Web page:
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The voting has closed in SQL Server Magazine's nonscientific Instant Poll for the question, "How much time do you spend per day on storage administration?" Here are the results (+/- 1 percent) from the 187 votes:
- 1% All my time
- 2% 6-7 hours
- 3% 3-5 hours
- 51% 1-2 hours
- 43% None
The next Instant Poll question is "How familiar are you with XML?" Go to the SQL Server Magazine Web site and submit your vote for 1) I've used XML in a project, 2) I understand XML, including the data model, parsers, and technologies, 3) I'm just starting to learn about XML, 4) I've heard the name and know that XML is similar to HTML, or 5) I don't know anything about it.
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Check out what other companies are doing with SQL Server in the Real World Success Stories case-study supplement. Detailed accounts of successes are included from large and small companies using SQL Server—this is an opportunity to find pertinent and concrete ways to implement SQL Server. Click here!
You can participate in this industry research panel by providing market input and commenting on trends in the industry. Industry-leading companies also sponsor research studies to tap into your expertise concerning your product needs and opinions. Express your views and make your voice heard in the SQL Server community.
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Devising calculations that deal with dates and times can be fraught with peril. You might want to organize data by the week—but which day of the week is first? It varies by country. Itzik Ben-Gan's T-SQL Black Belt column "Changing Times" describes helpful techniques for grouping weekly data when the first day of the week is dynamic. This article appears in the October 2002 issue of SQL Server Magazine and is available online at
Strange things have been happening since KSW's SQL Server team installed service pack 4 (SP4) for SQL Server 7.0 on a server that also runs IIS. Querying takes longer, CPU usage fluctuates wildly, Web pages load more slowly, and the SMTP server stopped sending out emails. Has a demon invaded the server? Offer your exorcist advice and read other users' suggestions on the SQL Server Magazine forums at the following URL:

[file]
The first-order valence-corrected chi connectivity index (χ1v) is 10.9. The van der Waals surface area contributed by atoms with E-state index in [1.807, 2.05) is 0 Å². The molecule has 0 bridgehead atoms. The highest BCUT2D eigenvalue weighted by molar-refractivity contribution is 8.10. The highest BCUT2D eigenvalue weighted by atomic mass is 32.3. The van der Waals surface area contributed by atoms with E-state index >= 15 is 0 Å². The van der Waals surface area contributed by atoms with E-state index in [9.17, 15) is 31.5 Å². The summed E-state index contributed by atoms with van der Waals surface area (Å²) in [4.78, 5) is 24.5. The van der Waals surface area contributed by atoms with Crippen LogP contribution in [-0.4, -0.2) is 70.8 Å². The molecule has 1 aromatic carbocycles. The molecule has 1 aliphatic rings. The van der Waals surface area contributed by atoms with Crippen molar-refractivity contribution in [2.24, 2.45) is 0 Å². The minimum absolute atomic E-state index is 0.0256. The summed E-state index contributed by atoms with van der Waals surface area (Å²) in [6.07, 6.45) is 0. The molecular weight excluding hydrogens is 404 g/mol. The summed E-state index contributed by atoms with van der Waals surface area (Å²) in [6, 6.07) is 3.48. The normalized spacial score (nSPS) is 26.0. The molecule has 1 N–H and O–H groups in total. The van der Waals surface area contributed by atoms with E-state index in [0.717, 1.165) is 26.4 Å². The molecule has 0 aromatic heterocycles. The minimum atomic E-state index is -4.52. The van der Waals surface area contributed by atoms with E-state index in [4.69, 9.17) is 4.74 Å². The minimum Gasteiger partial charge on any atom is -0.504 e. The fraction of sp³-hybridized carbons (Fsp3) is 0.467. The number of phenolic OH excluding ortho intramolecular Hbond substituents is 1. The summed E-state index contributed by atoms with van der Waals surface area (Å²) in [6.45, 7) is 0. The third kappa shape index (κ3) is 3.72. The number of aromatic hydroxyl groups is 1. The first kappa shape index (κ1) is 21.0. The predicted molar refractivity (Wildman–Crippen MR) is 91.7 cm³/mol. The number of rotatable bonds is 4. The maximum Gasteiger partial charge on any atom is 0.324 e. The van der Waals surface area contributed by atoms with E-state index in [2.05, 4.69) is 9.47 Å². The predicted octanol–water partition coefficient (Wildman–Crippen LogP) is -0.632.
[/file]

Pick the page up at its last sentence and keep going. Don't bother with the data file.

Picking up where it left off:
(contributed by Brian Moran, firstname.lastname@example.org)
Q. Can I write a script that checks for the existence of an index on a particular table?
A. I recently answered a question like this one on the Microsoft SQL Server public newsgroup at msnews.microsoft.com, and I'd like to share my answer here for two reasons. First, I want to show a convenient way to solve the problem. Second, and perhaps more important, I want to explain why referencing system tables directly can be a bad idea.
Here's a simple query that shows how you can determine whether an index called CustomerID exists on the Northwind database's Orders table:
( object_id('northwind..orders') ,
'CustomerID' , 'IndexId' )
This query returns the IndexId of the index if the index exists and returns NULL if the index doesn't exist. The INDEXPROPERTY()function belongs to the family of functions called metadata functions. For more information about these functions, see the "Meta Data Functions" section of SQL Server Books Online (BOL). You'll find several helpful functions that let you query a variety of system-related data.
The newsgroup thread I responded to included the following script as a possible solution to the problem:
LISTING 1: Script That Checks for the Existence of an Index on a Specified Table
FROM sysindexes I,
WHERE I.id = O.id
AND O.name = 'TableName'
AND I.name = 'IndexName'
This script would find the information you're looking for, but it requires you to directly query the sysindexes system table. I admit that I regularly query system tables, but it's a nasty habit that I'm trying to break. Microsoft has been warning us for years that we shouldn't query system tables because they're undocumented and could change in future releases. Lately, the company has been mumbling about making good on that promise in the next release of SQL Server, code-named Yukon. I'm trying to rid my queries of direct references to system tables by using system procedures, system functions, and other documented techniques for accessing system data.
Send your technical questions to email@example.com.
6. NEW AND IMPROVED
(contributed by Carolyn Mader, firstname.lastname@example.org)
eEye Digital Security developed a free tool to help you determine if your systems are vulnerable to the SQL Worm that can infect SQL Server. The Retina SQL Worm Scanner can scan as many as 254 IP addresses at once. The scanner alerts you when it finds a vulnerable IP address. Then, you can double-click the IP address and find information about how to fix the vulnerability. eEye Digital Security has also developed a special version of the Retina SQL Worm Scanner, Class B and A. The Class B and A scanners can scan an entire Class B and A subnet at one time. The Class B and A scanners are available for purchase by request only. Contact eEye Digital Security at 949-349-9062 or 866-339-3732.
XlineSoft released DBtoHTML Express 3.0, software that lets users convert all major databases to HTML or PDF documents. The program is a template-based tool that can convert database files to static, search-enabled documents. DBtoHTML Express establishes a tabbed interface, in which you can generate HTML documents. After you connect to your database, you can select a table and build an SQL query or load an existing SQL script to run against the data. DBtoHTML Express supports SQL Server 2000, 7.0, and 6.5 and runs on Windows XP, Windows 2000, Windows NT, Windows Me, and Windows 9x systems. Pricing is $129 for a single-user license. Contact XlineSoft at 703-904-8376